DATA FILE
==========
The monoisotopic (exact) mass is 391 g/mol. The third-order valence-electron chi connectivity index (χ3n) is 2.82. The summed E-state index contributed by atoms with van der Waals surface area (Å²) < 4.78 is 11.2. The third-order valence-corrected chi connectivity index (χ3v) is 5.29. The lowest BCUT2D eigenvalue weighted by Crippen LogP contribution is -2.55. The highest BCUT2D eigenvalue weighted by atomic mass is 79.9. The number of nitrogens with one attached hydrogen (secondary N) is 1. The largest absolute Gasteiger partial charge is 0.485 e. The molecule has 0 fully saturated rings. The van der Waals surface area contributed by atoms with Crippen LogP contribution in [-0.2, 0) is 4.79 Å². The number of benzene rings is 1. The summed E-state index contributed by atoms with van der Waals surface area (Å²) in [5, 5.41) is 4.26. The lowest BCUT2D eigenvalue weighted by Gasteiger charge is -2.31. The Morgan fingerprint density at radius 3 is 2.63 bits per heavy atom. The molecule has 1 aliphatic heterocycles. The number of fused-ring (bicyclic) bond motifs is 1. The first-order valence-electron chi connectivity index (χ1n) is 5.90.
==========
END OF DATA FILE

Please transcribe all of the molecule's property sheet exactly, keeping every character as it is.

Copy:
The monoisotopic (exact) mass is 391 g/mol. The third-order valence-electron chi connectivity index (χ3n) is 2.82. The summed E-state index contributed by atoms with van der Waals surface area (Å²) < 4.78 is 11.2. The third-order valence-corrected chi connectivity index (χ3v) is 5.29. The lowest BCUT2D eigenvalue weighted by Crippen LogP contribution is -2.55. The highest BCUT2D eigenvalue weighted by atomic mass is 79.9. The number of nitrogens with one attached hydrogen (secondary N) is 1. The largest absolute Gasteiger partial charge is 0.485 e. The molecule has 0 fully saturated rings. The van der Waals surface area contributed by atoms with Crippen LogP contribution in [-0.2, 0) is 4.79 Å². The number of benzene rings is 1. The summed E-state index contributed by atoms with van der Waals surface area (Å²) in [5, 5.41) is 4.26. The lowest BCUT2D eigenvalue weighted by Gasteiger charge is -2.31. The Morgan fingerprint density at radius 3 is 2.63 bits per heavy atom. The molecule has 1 aliphatic heterocycles. The number of fused-ring (bicyclic) bond motifs is 1. The first-order valence-electron chi connectivity index (χ1n) is 5.90.